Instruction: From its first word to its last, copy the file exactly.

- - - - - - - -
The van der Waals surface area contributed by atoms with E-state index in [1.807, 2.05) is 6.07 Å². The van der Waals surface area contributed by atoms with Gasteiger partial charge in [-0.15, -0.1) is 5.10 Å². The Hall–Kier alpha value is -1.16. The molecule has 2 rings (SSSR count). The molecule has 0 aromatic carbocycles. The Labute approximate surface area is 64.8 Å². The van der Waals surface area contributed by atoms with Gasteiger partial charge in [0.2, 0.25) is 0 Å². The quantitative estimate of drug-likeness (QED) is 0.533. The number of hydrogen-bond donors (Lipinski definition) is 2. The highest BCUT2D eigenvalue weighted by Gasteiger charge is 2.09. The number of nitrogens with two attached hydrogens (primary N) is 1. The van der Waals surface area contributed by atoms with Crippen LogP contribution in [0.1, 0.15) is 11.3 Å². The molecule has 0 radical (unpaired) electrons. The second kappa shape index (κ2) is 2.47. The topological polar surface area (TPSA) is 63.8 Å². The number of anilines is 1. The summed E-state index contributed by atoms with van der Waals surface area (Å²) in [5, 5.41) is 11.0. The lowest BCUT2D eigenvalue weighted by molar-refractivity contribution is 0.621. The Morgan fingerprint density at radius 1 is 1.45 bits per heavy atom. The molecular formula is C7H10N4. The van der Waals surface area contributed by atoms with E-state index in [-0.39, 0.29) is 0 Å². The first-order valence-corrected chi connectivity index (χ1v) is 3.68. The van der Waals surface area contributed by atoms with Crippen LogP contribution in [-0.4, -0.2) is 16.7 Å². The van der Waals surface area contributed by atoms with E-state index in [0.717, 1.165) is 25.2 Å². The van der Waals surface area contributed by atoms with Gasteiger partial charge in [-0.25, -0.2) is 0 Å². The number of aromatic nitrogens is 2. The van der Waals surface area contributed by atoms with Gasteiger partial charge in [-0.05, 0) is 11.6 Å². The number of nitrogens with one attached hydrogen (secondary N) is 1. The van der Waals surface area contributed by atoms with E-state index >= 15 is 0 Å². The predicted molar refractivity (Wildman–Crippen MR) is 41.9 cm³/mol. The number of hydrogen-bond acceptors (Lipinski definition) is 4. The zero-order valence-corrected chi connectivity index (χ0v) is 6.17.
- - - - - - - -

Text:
The van der Waals surface area contributed by atoms with E-state index in [1.807, 2.05) is 6.07 Å². The van der Waals surface area contributed by atoms with Gasteiger partial charge in [-0.15, -0.1) is 5.10 Å². The Hall–Kier alpha value is -1.16. The molecule has 2 rings (SSSR count). The molecule has 0 aromatic carbocycles. The Labute approximate surface area is 64.8 Å². The van der Waals surface area contributed by atoms with Gasteiger partial charge in [0.2, 0.25) is 0 Å². The quantitative estimate of drug-likeness (QED) is 0.533. The number of hydrogen-bond donors (Lipinski definition) is 2. The highest BCUT2D eigenvalue weighted by Gasteiger charge is 2.09. The number of nitrogens with two attached hydrogens (primary N) is 1. The van der Waals surface area contributed by atoms with Crippen LogP contribution in [0.1, 0.15) is 11.3 Å². The molecule has 0 radical (unpaired) electrons. The second kappa shape index (κ2) is 2.47. The topological polar surface area (TPSA) is 63.8 Å². The number of anilines is 1. The summed E-state index contributed by atoms with van der Waals surface area (Å²) in [5, 5.41) is 11.0. The lowest BCUT2D eigenvalue weighted by molar-refractivity contribution is 0.621. The Morgan fingerprint density at radius 1 is 1.45 bits per heavy atom. The molecular formula is C7H10N4. The van der Waals surface area contributed by atoms with E-state index in [-0.39, 0.29) is 0 Å². The first-order valence-corrected chi connectivity index (χ1v) is 3.68. The van der Waals surface area contributed by atoms with Crippen LogP contribution in [-0.4, -0.2) is 16.7 Å². The van der Waals surface area contributed by atoms with E-state index in [0.717, 1.165) is 25.2 Å². The van der Waals surface area contributed by atoms with Gasteiger partial charge in [-0.25, -0.2) is 0 Å². The number of aromatic nitrogens is 2. The van der Waals surface area contributed by atoms with Gasteiger partial charge in [-0.05, 0) is 11.6 Å². The number of nitrogens with one attached hydrogen (secondary N) is 1. The van der Waals surface area contributed by atoms with E-state index >= 15 is 0 Å². The predicted molar refractivity (Wildman–Crippen MR) is 41.9 cm³/mol. The number of hydrogen-bond acceptors (Lipinski definition) is 4. The zero-order valence-corrected chi connectivity index (χ0v) is 6.17.